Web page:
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An Analysis of Modern Chinese Literature

The central conflict in Yu Dafu’s short story, “Sinking,” was the main character’s inability to handle some of his personal issues that were initially influenced by his failures in reconciling his national identity to the kind of life and environment that he was living in Japan. Moreover, his frailty and unconstructive views on life, that were caused by his experiences from childhood as well as the cruel and chaotic history of China which was subtly embedded in the narrative, hindered him from resolving his personal issues.

In the latter part of the story, one may realize how the personal conflicts of the main character, illustrated in his personal struggles and difficulties, represented the same struggles and difficulties that China was expected to overcome. In general, the personal disputes experienced by the main character in the narrative mirrored the national struggles of China to realize its value and significance amidst instability as a means to develop a cultural and national identity that will remain true to the beliefs, values, character, and ideologies inherent to the country and its people.

From analyzing the short story, one may presume that the main character suffered a heartbreaking and insecure childhood which consequently influenced his vulnerability, faintheartedness, and negativity. His father died when he was still young and, unlike his older brothers who were able to finish some schooling and develop a profession, he was most afflicted by poverty due to his family’s loss.

The achievements of his brothers have placed him in a very difficult and challenging position of following in their tracks, but he always knew that he was not interested in joining the Ministry of Justice or the army because his interests were directed towards literature. When his oldest brother was sent to Japan, he soon followed. He went to a Japanese high school where he was forced by his brother to take up medicine, instead of literature, because he was easily swayed and because he lacked the initiative to make decisions and stand by them on his own.

Throughout the story, it was evident that the main character was unable to face his personal demons in order to usher a better and healthier frame of mind that should have allowed him to develop the strength, courage, and willfulness to lead a life that he wanted for himself instead of wallowing in grief and in disappointment. As aforementioned, the life story of the male character mirrors that of the regrettable situation of China during that time.

Like the protagonist, China sank into extreme poverty after countless wars and conflicts, and non-existence of a great leader who will be able to bring peace and prosperity in the country. Moreover, the status of developed countries has made it difficult for China to cope, leaving the country a helpless nation that was subjected to the domination and decree of more powerful countries. Like the male protagonist, the country was unable to establish a strong stance against foreign policies and intrusion.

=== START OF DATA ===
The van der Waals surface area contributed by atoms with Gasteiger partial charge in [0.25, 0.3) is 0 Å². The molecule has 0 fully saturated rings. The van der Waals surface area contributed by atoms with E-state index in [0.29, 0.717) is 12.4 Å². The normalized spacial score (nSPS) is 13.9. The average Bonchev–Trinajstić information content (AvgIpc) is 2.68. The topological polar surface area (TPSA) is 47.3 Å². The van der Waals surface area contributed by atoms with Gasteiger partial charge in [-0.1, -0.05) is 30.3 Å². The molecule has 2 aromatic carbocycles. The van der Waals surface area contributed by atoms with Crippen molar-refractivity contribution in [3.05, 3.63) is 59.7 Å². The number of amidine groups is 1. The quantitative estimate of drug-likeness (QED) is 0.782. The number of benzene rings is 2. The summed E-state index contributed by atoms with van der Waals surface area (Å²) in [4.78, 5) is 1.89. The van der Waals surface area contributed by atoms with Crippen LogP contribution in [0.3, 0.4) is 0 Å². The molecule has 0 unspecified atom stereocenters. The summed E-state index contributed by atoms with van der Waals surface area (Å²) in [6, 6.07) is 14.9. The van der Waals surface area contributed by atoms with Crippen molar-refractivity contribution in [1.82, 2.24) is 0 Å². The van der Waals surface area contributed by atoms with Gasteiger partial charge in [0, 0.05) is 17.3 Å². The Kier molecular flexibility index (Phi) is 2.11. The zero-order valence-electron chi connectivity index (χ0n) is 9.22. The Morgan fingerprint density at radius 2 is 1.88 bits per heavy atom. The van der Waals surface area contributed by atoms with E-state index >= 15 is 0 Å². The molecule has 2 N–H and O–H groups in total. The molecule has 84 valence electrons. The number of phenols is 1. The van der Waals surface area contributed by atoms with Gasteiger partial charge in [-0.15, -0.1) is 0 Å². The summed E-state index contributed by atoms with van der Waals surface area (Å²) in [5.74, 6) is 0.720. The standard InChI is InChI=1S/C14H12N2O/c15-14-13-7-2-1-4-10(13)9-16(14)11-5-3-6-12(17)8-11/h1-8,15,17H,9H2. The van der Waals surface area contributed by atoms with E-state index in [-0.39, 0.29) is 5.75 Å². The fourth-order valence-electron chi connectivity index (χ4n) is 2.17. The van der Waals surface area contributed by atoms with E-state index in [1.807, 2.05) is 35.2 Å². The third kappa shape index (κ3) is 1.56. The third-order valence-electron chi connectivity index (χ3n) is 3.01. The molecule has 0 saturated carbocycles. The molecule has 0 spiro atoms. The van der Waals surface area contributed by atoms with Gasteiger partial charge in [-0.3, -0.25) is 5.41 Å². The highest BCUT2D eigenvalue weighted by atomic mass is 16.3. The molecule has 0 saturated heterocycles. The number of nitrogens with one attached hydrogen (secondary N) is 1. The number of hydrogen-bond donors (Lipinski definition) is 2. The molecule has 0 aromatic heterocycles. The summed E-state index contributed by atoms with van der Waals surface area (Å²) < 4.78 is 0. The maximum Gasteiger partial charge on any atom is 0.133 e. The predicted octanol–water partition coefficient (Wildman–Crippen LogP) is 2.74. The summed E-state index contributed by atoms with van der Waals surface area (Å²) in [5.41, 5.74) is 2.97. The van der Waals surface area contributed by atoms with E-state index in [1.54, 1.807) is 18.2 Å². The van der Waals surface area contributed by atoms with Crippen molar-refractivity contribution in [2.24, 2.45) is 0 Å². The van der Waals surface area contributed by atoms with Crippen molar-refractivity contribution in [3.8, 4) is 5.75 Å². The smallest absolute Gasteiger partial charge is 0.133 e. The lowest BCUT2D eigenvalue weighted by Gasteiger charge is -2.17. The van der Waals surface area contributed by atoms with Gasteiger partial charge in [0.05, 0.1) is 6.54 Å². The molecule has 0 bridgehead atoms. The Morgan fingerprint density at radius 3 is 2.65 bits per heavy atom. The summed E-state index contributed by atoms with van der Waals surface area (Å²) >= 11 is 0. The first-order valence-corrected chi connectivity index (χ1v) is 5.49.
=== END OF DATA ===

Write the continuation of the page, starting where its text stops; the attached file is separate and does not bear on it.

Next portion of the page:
Like him, who was treated unjustly in Japan due to his culture, the people of China have suddenly become victims of the instigation and oppression of authority figures represented by powerful countries who take over feeble nations. The protagonists’ sinking into poignancy and insignificance represents the breakdown of the political, social, and cultural foundations of China. The country’s powerlessness has caused it to lead a kind of life that is entirely different from what it wants for its people and the kind of life that the people of China deserved.

Like the male protagonist who was left no choice but to be a Chinese man tied down in Japan, taking up medicine, and unable to feel loved and cared for by women, despite his interest in literature, in finding bliss and contentment in love and sex, and in going back to China, the nation has also experienced being at a loss for chances to choose or make decisions for the nation as it is unable to break the chains of its obligations to submit to powerful countries.

Lu Xun’s “A Madman’s Diary” also represents the same theme of a nation in crisis which was represented by the personal situations and observations of the main character of the kind of society that he was living in. The protagonist in “A Madman’s Diary” said, “I have been living in a place where for four thousand years human flesh has been eaten.

” The concept of cannibalism in this short story portrays the existing society during that time wherein powerful people “devour” the weak. The protagonist has expressed China’s long and ill-fated history not only of extreme poverty and famine that led the people to resort to the practice of cannibalism to survive, but also cannibalism in the metaphorical sense in which people in this world may either be the one’s who are devoured or those who devour – the prey or the predator.

The history of China subtly embedded within “Sinking” and “A Madman’s Diary” revealed how the nation was once prey to predator nations who unjustly oppressed the defenseless. Aside from the central themes of repression and wretchedness in both “Sinking” and “A Madman’s Diary,” there is also the theme of hope and possibilities in the future. The protagonist in “Sinking” uttered his hope of a better China saying, “I wish you could become rich and strong soon!

” Despite his surrender to his bitter and distressing life, he still wishes and hopes that there will come a time when suffering will be eased, maybe not in his lifetime, as he surrendered not only to his life but also to death, but in the future. The protagonist in “A Madman’s Diary” also has the same hopes and expectations as he expressed his optimism that “Perhaps there are still children who haven’t eaten men? Save the children…”

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